Tony Soprano’s house is up for sale, starting at $3.4 million. You know what that means: HGTV is staking out the house in an unmarked van, laying low until its time to initiate a sting called “Operation Overpay.” That’s where the network swoops in at the last minute, knee-capping all bidders to score this big prize. Just a hunch.
We’ve seen this rerun before. It’s The Brady Bunch playbook. Well-meaning suckers up the ante, only to be outbid by corporate suits looking to exploit the famous estate rather than live in it. And who wouldn’t accept the highest bid?
Publicity hiked The Brady Bunch house value from $1.89 to $3.5 million, so perhaps The Sopranos estate owners would like some fame inflation too—since their house is twice as large. Maybe that’s their long-game strategy.
The Sopranos house is familiar to fans of the classic HBO series which ran from 1999-2007. It’s perched high atop a cul-de-sac with a long, sloping driveway where ratty-robed mob boss Tony Soprano (James Gandolfini) risked getting whacked every time he scooped up his morning newspaper.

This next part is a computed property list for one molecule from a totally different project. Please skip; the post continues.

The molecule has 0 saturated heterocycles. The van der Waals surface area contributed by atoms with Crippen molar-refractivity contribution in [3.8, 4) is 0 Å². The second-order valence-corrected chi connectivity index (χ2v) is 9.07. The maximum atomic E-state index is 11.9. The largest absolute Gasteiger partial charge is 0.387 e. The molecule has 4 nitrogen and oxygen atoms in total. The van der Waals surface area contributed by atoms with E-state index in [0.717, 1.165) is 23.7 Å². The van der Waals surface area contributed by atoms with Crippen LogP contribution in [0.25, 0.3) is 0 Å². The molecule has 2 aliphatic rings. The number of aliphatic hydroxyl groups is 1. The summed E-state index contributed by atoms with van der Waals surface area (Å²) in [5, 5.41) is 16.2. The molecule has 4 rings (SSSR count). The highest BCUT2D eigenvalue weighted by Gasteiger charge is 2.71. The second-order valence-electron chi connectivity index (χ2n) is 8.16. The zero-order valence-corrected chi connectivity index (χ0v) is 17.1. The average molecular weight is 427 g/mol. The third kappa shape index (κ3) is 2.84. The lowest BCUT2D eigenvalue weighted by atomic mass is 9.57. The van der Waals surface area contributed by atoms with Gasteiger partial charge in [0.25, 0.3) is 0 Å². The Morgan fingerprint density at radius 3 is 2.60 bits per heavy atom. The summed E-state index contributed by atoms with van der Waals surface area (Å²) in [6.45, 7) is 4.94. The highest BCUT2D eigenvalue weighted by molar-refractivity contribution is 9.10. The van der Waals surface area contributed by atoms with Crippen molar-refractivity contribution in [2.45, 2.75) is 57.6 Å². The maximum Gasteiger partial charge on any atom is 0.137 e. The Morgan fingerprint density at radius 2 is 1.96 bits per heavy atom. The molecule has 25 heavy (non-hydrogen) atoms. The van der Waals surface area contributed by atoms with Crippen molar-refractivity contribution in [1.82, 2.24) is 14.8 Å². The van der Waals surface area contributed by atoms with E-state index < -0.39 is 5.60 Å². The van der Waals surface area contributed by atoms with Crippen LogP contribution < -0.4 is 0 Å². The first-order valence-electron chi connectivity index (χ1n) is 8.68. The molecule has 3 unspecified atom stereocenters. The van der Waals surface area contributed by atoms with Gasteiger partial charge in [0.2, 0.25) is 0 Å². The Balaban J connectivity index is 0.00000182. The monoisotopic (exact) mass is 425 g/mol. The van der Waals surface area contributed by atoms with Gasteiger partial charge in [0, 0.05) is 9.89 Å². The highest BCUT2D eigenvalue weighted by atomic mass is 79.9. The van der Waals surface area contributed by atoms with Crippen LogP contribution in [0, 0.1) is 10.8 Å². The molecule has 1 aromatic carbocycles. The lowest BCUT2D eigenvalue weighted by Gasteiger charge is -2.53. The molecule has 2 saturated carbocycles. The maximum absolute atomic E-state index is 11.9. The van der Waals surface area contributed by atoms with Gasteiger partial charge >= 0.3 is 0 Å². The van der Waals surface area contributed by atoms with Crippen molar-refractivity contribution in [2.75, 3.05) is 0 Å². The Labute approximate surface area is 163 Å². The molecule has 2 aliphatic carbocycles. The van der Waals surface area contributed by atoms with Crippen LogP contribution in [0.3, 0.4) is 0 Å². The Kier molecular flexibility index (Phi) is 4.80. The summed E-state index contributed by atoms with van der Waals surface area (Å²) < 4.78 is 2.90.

The cloistered North Caldwell, New Jersey estate was prominently featured in the show’s opening credits, as Tony’s SUV cruised working-class neighborhoods en route to his own upper-class safe haven, which he shared with wife Carmela, daughter Meadow and son A.J. Here, Tony and Carmela’s explosive domestic disputes earned the actors seven Emmy Awards. The backyard is where Tony suffered panic attacks, tossed Carmela into the pool, and obsessed over ducks wading in that pool. David Chase (Soprano’s creator), what did that mean?
The real life Sopranos house is actually owned by Victor and Patti Recchia, who have lived in the 5,600-square-foot residence for 32 years. Victor, owner of Fourth Generation Construction, built the elevated estate and several other homes in the neighborhood.
“I’m proud of its meticulous construction,” he says. “I am grateful for the years of joy, shelter and great delight this home has given our family and friends over the years.”
Spanning 1.5 acres, the estate is still made for a boss, with traditional 80s-ish interiors, four bedrooms, four full bathrooms, a powder room, and twin two-car garages big enough for Escalades and Suburbans. There’s also a detached one-bedroom, family-and-friends guesthouse where the Christophers and Bobby Baccalàs in your life can crash.